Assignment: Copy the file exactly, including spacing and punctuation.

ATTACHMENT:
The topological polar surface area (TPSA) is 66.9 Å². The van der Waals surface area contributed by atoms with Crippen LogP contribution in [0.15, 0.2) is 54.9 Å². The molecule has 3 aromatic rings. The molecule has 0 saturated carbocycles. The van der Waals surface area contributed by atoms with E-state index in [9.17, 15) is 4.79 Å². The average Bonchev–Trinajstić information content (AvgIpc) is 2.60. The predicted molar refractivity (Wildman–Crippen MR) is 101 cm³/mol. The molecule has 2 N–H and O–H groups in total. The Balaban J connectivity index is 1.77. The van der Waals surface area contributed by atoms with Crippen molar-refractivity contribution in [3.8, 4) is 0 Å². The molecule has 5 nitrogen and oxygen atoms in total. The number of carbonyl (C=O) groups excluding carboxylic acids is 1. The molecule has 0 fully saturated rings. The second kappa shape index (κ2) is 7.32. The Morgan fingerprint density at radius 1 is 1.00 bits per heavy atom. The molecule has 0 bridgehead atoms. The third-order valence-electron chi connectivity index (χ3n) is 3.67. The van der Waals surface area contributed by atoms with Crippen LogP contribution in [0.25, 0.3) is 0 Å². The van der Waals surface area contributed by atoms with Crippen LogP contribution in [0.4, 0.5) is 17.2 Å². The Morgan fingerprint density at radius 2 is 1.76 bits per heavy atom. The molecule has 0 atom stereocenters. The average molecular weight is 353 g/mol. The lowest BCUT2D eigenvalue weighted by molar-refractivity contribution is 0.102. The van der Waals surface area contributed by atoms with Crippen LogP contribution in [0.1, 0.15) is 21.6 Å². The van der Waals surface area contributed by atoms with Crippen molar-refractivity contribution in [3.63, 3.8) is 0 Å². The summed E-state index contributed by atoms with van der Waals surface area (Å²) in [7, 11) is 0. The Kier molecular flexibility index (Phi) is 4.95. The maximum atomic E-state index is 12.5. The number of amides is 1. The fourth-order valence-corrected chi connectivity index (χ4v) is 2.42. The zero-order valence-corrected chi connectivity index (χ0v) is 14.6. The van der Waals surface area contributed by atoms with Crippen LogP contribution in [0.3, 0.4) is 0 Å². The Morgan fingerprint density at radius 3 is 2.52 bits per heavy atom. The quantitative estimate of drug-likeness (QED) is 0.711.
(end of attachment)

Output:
The topological polar surface area (TPSA) is 66.9 Å². The van der Waals surface area contributed by atoms with Crippen LogP contribution in [0.15, 0.2) is 54.9 Å². The molecule has 3 aromatic rings. The molecule has 0 saturated carbocycles. The van der Waals surface area contributed by atoms with E-state index in [9.17, 15) is 4.79 Å². The average Bonchev–Trinajstić information content (AvgIpc) is 2.60. The predicted molar refractivity (Wildman–Crippen MR) is 101 cm³/mol. The molecule has 2 N–H and O–H groups in total. The Balaban J connectivity index is 1.77. The van der Waals surface area contributed by atoms with Crippen molar-refractivity contribution in [3.8, 4) is 0 Å². The molecule has 5 nitrogen and oxygen atoms in total. The number of carbonyl (C=O) groups excluding carboxylic acids is 1. The molecule has 0 fully saturated rings. The second kappa shape index (κ2) is 7.32. The Morgan fingerprint density at radius 1 is 1.00 bits per heavy atom. The molecule has 0 bridgehead atoms. The third-order valence-electron chi connectivity index (χ3n) is 3.67. The van der Waals surface area contributed by atoms with Crippen LogP contribution in [0.25, 0.3) is 0 Å². The van der Waals surface area contributed by atoms with Crippen LogP contribution in [0.4, 0.5) is 17.2 Å². The Morgan fingerprint density at radius 2 is 1.76 bits per heavy atom. The molecule has 0 atom stereocenters. The average molecular weight is 353 g/mol. The lowest BCUT2D eigenvalue weighted by molar-refractivity contribution is 0.102. The van der Waals surface area contributed by atoms with Crippen LogP contribution in [0.1, 0.15) is 21.6 Å². The van der Waals surface area contributed by atoms with Crippen molar-refractivity contribution in [3.63, 3.8) is 0 Å². The summed E-state index contributed by atoms with van der Waals surface area (Å²) in [7, 11) is 0. The Kier molecular flexibility index (Phi) is 4.95. The maximum atomic E-state index is 12.5. The number of amides is 1. The fourth-order valence-corrected chi connectivity index (χ4v) is 2.42. The zero-order valence-corrected chi connectivity index (χ0v) is 14.6. The van der Waals surface area contributed by atoms with Crippen LogP contribution in [0.3, 0.4) is 0 Å². The Morgan fingerprint density at radius 3 is 2.52 bits per heavy atom. The quantitative estimate of drug-likeness (QED) is 0.711.